Feb 15, 2014
Pat Metheny took another unexpected musical
turn two years ago when he hooked up with saxophonist Chris Potter
to create the Unity Group. Initially a quartet anchored by young
Ben Williams on bass and long-time Metheny drummer Antonio Sanchez,
the second CD release from the band includes a new face,
multi-instrumentalist Giulio Carmassi. Kin is a powerful album,
taking the sweeping, arching sound of the Pat Metheny Group of old
and turbo-charging it into a 21st century dynamo. It’s recording
like Kin that give one hope for the direction of
Modern Jazz. This is a true working band, trading solos, moving
between instruments and teaming up in service of the music rather
I had the chance to have a Q and A session with Pat by email, and am happy to share the give and take below. Special thanks to John Michaels for assistance with the questions. Click here to enjoy the track “We Go On’ while you are reading the interview.
From a writing standpoint how does having a saxophonist like Chris Potter enable you to take this band in different directions?
It is impossible for me to say how much I admire Chris and I am so happy that he has joined me for these projects. Yes, he is a great saxophone player, but I would put him in that small group of people who sort of transcend the instrument. There is a certain force or spirit at work there that he has access to - that is what I am really writing for and that is what has been really inspiring for me in this period.
I caught the last edition of the Unity Group in Detroit Labor Day 2012 and I must say you all seemed to be having a really great time on stage together. What is it about this group of musicians that gets you - pardon the expression - jazzed?
I have had a lot of great bands over the years, but this is one of the most well balanced groups of personalities - musically and otherwise - to date. We can have conversations that kind of continue onto the bandstand and switch over to a musical syntax and back. Plus, everyone just sounds good together. It has been a blast.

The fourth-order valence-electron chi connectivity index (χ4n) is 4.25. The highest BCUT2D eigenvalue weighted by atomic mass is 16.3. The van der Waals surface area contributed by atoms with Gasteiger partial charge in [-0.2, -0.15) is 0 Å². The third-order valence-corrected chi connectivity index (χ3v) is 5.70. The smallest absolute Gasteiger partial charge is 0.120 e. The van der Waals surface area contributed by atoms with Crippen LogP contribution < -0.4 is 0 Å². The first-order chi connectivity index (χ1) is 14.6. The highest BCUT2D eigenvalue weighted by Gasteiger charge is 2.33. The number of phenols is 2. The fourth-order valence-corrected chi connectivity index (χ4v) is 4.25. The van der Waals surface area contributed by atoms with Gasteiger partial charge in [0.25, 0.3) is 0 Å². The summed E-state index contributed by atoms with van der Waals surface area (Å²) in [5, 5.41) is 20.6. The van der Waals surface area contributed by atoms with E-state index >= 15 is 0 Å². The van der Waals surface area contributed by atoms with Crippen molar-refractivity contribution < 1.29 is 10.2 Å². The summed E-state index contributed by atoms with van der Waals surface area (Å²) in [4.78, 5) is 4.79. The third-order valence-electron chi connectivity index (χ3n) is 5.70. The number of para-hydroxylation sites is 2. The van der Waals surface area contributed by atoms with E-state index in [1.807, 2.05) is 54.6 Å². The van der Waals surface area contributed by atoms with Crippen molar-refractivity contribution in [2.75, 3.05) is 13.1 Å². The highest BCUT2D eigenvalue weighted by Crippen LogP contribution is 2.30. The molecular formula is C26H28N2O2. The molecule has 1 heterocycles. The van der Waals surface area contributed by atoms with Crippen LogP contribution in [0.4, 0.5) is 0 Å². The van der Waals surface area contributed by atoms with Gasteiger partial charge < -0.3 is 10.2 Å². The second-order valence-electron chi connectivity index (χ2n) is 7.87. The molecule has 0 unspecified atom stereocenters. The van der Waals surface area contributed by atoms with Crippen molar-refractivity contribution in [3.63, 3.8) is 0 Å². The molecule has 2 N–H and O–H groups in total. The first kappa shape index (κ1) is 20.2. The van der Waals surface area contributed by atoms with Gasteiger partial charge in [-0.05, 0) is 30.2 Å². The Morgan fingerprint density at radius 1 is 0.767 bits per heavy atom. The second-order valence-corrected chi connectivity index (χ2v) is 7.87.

In your playing and writing how do you balance respect for the Jazz tradition, while at the same time keeping an ear toward the future?
I really try to represent in music the things I love in it as a listener. My goal is to be really honest and committed in trying to offer the things that I have found to be true and meaningful in life - in sound. There is a kind of authenticity that is important to me too - to really try to tell a story that is coming from a personal point of view.
Throughout your career you've always incorporated new technology into your projects. Are there currently any tech items that have been piquing your interest to date?
There has been a revolution in terms of what music technology can be - this has to be the best time in history to be a musician in terms of tools. That said, a good idea is a good idea. Whether it shows up in this guise or that guise, and whether it is super modern technology or a kazoo is pretty much beside the point - if you have a really great idea, it will work hi-tech and super lo-tech.
Given all the new technology at your finger tips, you have never hesitated to add interesting instruments to your groups for sound and texture like Gregoire Maret's harmonica and now Giulio Carmassi. What leads you to these decisions?
As much as I am involved in music as an improviser, writing music has become almost as much of thing for me. And being a bandleader fits into everything in a big way in just about everything I do. I am always on the lookout for people who seem to have something to say who might offer something unique.
Jim Hall was a big influence on you and of course on Jazz in general. What three things come to mind when you look back on your experiences with him as a colleague and friend.
Yes, Jim was huge for me, first as a hero, then as a friend and also as an important collaborator along the way - and I will really miss him. His touch on the instrument and the deep musicality he brought to everything he played had a big impact on me and all of us. But beyond that, he was just a great person. I think everyone loved Jim. He was one of the few musicians that just about everyone agreed on, regardless of which branch of the tree they were coming from.
You've been in the public eye since you were just a teenager. Can you recall a recording that you heard back then, or even earlier that made you say to yourself - yes, this is what I want to do with my life?
Miles Davis - Four and More.
What music might we be surprised to find on your iPod?
At this point, I have the feeling no one would be surprised!